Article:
So if I already have a card and I wander into a hotspot I am much more likley to use it. This is much diffrent from purchacing equipment that MUST be used in specific locations.

So Wi-Fi hotspots are taking advantage of what people ALREADY OWN. I can't wander into a coffiee shop or an airport nowadays WITHOUT seeing a laptop out if not a dozen. Comparing this to rabbit would be like trying hotspots in the early 90's, nobody really had the equipment and it would be doomed to fail.

Kind Of Obvious (2)

DarkZero (516460) | about 12 years ago | (#4024976)

The chances of anyone making money out of the wireless hotspots could be dented by the fact that many community groups and well-intentioned individuals are setting up networks anyone can use for free.

This is how just about everything works on the internet, aside from most broadband connections. Regardless of what corporations are offering, someone else is offering it for free. The record industry wants to sell you CDs, but hundreds of people are willing to just send you a copy online. Subscription news sites, especially gaming ones like IGN and GameSpot, want to sell you their news and content, but Gameforms [] , The Magic Box [] , and GameFAQS [] are all giving the same stuff away for free. And now wireless internet companies are trying to sell you wireless internet access when the same people that are using P2P services are willing to just give internet access away for free.

There simply isn't any way to compete with people that are giving away the same product as your company for free, at least not for a small startup industry that doesn't have the financial and political clout to legislate against the people giving it away for free or strongarm the supply side of the market.

Blast from the past (2)

biglig2 (89374) | about 12 years ago | (#4024978)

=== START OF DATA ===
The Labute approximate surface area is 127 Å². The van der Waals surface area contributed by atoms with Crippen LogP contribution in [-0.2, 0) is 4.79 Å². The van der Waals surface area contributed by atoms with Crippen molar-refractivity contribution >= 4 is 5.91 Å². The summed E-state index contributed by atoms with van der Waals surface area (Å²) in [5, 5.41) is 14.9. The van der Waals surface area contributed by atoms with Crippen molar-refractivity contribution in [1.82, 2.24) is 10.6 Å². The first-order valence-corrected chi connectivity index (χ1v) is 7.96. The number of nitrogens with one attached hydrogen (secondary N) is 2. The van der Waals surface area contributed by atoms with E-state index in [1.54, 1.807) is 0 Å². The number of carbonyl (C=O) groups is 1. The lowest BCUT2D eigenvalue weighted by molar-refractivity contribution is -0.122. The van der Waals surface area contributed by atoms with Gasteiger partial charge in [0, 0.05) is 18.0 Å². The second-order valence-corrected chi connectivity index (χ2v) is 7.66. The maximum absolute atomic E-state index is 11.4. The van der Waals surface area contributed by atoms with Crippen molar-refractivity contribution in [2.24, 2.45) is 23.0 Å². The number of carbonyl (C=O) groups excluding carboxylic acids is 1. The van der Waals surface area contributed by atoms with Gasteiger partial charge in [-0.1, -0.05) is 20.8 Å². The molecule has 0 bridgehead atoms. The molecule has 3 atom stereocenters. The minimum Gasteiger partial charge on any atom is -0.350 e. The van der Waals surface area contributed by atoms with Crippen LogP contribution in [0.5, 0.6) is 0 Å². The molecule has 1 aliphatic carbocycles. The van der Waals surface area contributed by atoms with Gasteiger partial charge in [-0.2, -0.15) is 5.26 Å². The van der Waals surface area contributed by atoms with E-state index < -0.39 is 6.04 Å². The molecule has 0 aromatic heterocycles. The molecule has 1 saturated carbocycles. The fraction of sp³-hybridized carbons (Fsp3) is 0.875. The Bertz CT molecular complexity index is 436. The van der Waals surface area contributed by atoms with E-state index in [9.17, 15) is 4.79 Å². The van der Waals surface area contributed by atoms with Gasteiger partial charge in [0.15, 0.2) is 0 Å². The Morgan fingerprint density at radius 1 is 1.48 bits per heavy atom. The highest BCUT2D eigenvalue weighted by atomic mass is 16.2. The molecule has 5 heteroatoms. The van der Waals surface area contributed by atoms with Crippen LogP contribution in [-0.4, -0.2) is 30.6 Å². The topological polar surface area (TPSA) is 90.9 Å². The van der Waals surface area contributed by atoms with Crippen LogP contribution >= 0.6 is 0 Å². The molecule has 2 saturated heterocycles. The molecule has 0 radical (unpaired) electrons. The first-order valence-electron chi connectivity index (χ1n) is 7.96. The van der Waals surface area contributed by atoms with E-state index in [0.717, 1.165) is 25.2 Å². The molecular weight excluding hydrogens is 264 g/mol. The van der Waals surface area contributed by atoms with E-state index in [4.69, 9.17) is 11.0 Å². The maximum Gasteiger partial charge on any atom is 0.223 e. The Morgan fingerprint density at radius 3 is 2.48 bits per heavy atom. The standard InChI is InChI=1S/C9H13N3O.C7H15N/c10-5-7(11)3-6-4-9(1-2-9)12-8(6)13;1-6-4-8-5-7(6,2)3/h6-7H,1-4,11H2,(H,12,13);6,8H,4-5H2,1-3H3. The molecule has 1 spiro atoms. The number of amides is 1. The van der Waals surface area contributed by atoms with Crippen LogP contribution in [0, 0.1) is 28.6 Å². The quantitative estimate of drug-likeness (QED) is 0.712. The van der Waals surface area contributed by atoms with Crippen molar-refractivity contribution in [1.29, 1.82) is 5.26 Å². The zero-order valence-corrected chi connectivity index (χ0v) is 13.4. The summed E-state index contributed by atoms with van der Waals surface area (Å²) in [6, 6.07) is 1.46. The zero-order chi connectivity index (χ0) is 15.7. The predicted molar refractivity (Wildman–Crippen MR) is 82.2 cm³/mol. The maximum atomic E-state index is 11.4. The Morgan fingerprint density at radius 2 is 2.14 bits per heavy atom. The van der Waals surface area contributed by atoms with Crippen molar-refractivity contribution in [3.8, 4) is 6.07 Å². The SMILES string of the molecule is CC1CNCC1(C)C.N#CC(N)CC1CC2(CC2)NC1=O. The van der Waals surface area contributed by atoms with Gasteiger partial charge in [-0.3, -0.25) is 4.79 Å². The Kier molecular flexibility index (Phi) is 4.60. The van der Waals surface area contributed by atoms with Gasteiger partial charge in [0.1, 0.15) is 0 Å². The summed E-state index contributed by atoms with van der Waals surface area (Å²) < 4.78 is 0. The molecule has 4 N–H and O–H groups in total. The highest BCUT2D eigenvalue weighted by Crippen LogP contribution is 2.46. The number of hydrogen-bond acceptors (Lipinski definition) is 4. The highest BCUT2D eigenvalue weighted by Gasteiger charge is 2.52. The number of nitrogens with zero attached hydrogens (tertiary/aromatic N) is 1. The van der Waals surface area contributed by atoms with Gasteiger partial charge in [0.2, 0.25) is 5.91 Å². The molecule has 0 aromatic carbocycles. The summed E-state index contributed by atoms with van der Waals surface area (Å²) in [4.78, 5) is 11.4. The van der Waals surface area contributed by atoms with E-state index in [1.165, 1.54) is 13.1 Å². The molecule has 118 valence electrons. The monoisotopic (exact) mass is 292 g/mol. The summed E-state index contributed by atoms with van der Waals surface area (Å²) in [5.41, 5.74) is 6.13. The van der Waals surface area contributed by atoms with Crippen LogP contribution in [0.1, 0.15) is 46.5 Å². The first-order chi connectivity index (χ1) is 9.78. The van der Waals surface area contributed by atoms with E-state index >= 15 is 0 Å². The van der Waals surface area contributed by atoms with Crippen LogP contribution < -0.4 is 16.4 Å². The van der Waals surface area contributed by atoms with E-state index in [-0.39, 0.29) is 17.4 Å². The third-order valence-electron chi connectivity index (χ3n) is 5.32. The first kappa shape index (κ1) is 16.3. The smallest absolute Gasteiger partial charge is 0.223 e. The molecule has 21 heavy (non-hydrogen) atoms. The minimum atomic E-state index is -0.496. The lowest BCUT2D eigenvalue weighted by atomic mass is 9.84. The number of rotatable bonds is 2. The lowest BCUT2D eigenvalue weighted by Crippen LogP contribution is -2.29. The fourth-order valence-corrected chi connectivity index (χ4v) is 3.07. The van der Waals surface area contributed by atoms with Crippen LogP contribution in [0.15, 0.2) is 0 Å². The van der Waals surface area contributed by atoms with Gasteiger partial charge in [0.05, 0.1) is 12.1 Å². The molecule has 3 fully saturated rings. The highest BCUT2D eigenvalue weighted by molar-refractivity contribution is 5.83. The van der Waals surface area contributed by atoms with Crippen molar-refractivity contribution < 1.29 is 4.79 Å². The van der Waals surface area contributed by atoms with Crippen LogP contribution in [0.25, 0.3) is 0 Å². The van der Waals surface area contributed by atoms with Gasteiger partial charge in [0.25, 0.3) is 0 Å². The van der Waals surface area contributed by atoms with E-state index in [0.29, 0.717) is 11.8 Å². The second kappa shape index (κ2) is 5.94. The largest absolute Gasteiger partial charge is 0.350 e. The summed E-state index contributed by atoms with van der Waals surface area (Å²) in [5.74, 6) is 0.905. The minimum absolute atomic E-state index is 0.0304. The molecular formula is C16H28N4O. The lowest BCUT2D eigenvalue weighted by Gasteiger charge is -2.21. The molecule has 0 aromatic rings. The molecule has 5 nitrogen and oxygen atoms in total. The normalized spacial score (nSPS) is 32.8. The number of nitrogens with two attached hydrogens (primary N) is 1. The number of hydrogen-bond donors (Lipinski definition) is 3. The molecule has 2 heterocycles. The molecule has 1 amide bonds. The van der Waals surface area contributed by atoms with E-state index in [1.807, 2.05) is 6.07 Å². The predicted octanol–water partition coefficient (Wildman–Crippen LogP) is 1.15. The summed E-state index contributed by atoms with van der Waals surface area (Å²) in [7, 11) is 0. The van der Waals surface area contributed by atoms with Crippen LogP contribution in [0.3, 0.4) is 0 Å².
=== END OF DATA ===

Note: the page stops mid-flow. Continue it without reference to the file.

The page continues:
Yeah, I dimly remember those. Used to be a rabbit point in Jericho near where I live. (That would be the Jericho in Oxford).

At the time it seemed a little limiting to me, although I guess since you got a base station in your home, it was better than a regular cordless phone.

These days I'll probably throw my land lines away when I get broadband, mobiles are so cheap and ubiquitous. Times change. Every time I Watch Lethal Weapon, the only thing in it that dates it is a mobile phone the size of a car battery.

Re:Blast from the past (0)

Anonymous Coward | about 12 years ago | (#4025033)

Used to be a rabbit point in Jericho near where I live
There also used to be the best live-music venue in Britain, and I miss that a lot more....

Rabbit = Japanese Phone System? (1)

dankell (599062) | about 12 years ago | (#4024986)

My understanding was that rabbit was equivalent to the system that they use in Japan, but failed due to underfunding and low power... In fact the low power asepct shold have made it safer - less radiation - and resulted in smaller phones, as the power demands were less... Shame it failed really DK

Hey... I remember that... (2)

MarsDude (74832) | about 12 years ago | (#4024993)